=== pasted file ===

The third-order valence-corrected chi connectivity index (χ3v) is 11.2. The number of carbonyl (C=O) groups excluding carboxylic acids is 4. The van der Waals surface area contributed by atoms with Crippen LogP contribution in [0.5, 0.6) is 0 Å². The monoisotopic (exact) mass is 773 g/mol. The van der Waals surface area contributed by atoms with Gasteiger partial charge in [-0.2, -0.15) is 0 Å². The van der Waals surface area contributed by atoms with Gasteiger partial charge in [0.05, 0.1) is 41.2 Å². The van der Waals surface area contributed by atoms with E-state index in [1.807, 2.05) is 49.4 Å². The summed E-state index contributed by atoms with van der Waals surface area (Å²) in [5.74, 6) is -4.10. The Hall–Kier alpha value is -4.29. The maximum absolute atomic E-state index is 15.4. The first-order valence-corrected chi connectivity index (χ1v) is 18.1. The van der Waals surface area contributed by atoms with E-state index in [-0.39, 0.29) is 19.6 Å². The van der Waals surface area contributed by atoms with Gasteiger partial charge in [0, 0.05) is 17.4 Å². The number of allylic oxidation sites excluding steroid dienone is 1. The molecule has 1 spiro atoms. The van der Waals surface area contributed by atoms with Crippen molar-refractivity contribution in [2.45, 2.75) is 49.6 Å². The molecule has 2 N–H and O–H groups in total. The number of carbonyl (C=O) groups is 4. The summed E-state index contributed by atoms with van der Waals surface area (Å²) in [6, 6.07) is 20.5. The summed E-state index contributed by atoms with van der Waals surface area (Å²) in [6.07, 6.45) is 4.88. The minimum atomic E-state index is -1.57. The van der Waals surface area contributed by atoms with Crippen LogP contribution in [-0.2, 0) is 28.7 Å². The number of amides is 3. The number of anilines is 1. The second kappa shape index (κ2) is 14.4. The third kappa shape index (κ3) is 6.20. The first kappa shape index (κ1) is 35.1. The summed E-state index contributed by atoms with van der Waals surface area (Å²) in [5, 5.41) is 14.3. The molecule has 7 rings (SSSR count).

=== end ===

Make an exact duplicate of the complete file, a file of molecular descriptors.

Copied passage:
The third-order valence-corrected chi connectivity index (χ3v) is 11.2. The number of carbonyl (C=O) groups excluding carboxylic acids is 4. The van der Waals surface area contributed by atoms with Crippen LogP contribution in [0.5, 0.6) is 0 Å². The monoisotopic (exact) mass is 773 g/mol. The van der Waals surface area contributed by atoms with Gasteiger partial charge in [-0.2, -0.15) is 0 Å². The van der Waals surface area contributed by atoms with Gasteiger partial charge in [0.05, 0.1) is 41.2 Å². The van der Waals surface area contributed by atoms with E-state index in [1.807, 2.05) is 49.4 Å². The summed E-state index contributed by atoms with van der Waals surface area (Å²) in [5.74, 6) is -4.10. The Hall–Kier alpha value is -4.29. The maximum absolute atomic E-state index is 15.4. The first-order valence-corrected chi connectivity index (χ1v) is 18.1. The van der Waals surface area contributed by atoms with E-state index in [-0.39, 0.29) is 19.6 Å². The van der Waals surface area contributed by atoms with Gasteiger partial charge in [0, 0.05) is 17.4 Å². The number of allylic oxidation sites excluding steroid dienone is 1. The molecule has 1 spiro atoms. The van der Waals surface area contributed by atoms with Crippen molar-refractivity contribution in [2.45, 2.75) is 49.6 Å². The molecule has 2 N–H and O–H groups in total. The number of carbonyl (C=O) groups is 4. The summed E-state index contributed by atoms with van der Waals surface area (Å²) in [6, 6.07) is 20.5. The summed E-state index contributed by atoms with van der Waals surface area (Å²) in [6.07, 6.45) is 4.88. The minimum atomic E-state index is -1.57. The van der Waals surface area contributed by atoms with Crippen LogP contribution in [-0.2, 0) is 28.7 Å². The number of amides is 3. The number of anilines is 1. The second kappa shape index (κ2) is 14.4. The third kappa shape index (κ3) is 6.20. The first kappa shape index (κ1) is 35.1. The summed E-state index contributed by atoms with van der Waals surface area (Å²) in [5, 5.41) is 14.3. The molecule has 7 rings (SSSR count).